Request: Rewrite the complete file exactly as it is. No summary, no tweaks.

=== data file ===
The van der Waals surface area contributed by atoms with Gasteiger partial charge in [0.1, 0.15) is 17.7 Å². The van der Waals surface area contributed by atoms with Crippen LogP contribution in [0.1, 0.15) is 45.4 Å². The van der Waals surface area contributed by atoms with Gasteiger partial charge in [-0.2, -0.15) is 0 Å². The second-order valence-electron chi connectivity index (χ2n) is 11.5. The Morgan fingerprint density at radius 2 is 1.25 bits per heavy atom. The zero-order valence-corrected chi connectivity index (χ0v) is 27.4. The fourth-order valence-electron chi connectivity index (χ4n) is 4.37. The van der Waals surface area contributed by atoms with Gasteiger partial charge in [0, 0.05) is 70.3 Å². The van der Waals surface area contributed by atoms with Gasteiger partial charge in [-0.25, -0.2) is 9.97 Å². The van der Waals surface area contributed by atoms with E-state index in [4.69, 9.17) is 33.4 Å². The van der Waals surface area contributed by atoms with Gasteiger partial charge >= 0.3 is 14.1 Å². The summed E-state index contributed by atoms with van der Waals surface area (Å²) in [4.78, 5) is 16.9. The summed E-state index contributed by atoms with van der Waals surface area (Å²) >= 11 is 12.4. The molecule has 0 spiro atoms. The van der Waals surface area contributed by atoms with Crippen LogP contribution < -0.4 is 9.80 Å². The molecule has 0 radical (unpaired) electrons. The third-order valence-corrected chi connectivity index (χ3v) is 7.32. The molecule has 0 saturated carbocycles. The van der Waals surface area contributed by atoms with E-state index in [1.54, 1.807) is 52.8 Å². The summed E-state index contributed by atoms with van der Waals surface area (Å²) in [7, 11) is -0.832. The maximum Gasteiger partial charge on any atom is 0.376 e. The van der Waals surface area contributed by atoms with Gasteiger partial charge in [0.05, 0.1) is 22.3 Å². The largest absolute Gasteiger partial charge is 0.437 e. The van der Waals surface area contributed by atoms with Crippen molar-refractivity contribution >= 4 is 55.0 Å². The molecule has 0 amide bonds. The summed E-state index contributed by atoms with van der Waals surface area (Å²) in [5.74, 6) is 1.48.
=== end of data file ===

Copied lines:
The van der Waals surface area contributed by atoms with Gasteiger partial charge in [0.1, 0.15) is 17.7 Å². The van der Waals surface area contributed by atoms with Crippen LogP contribution in [0.1, 0.15) is 45.4 Å². The van der Waals surface area contributed by atoms with Gasteiger partial charge in [-0.2, -0.15) is 0 Å². The second-order valence-electron chi connectivity index (χ2n) is 11.5. The Morgan fingerprint density at radius 2 is 1.25 bits per heavy atom. The zero-order valence-corrected chi connectivity index (χ0v) is 27.4. The fourth-order valence-electron chi connectivity index (χ4n) is 4.37. The van der Waals surface area contributed by atoms with Gasteiger partial charge in [0, 0.05) is 70.3 Å². The van der Waals surface area contributed by atoms with Gasteiger partial charge in [-0.25, -0.2) is 9.97 Å². The van der Waals surface area contributed by atoms with E-state index in [4.69, 9.17) is 33.4 Å². The van der Waals surface area contributed by atoms with Gasteiger partial charge >= 0.3 is 14.1 Å². The summed E-state index contributed by atoms with van der Waals surface area (Å²) in [4.78, 5) is 16.9. The summed E-state index contributed by atoms with van der Waals surface area (Å²) >= 11 is 12.4. The molecule has 0 spiro atoms. The van der Waals surface area contributed by atoms with Crippen LogP contribution < -0.4 is 9.80 Å². The molecule has 0 radical (unpaired) electrons. The third-order valence-corrected chi connectivity index (χ3v) is 7.32. The molecule has 0 saturated carbocycles. The van der Waals surface area contributed by atoms with E-state index in [1.54, 1.807) is 52.8 Å². The summed E-state index contributed by atoms with van der Waals surface area (Å²) in [7, 11) is -0.832. The maximum Gasteiger partial charge on any atom is 0.376 e. The van der Waals surface area contributed by atoms with Gasteiger partial charge in [0.05, 0.1) is 22.3 Å². The largest absolute Gasteiger partial charge is 0.437 e. The van der Waals surface area contributed by atoms with Crippen molar-refractivity contribution >= 4 is 55.0 Å². The molecule has 0 amide bonds. The summed E-state index contributed by atoms with van der Waals surface area (Å²) in [5.74, 6) is 1.48.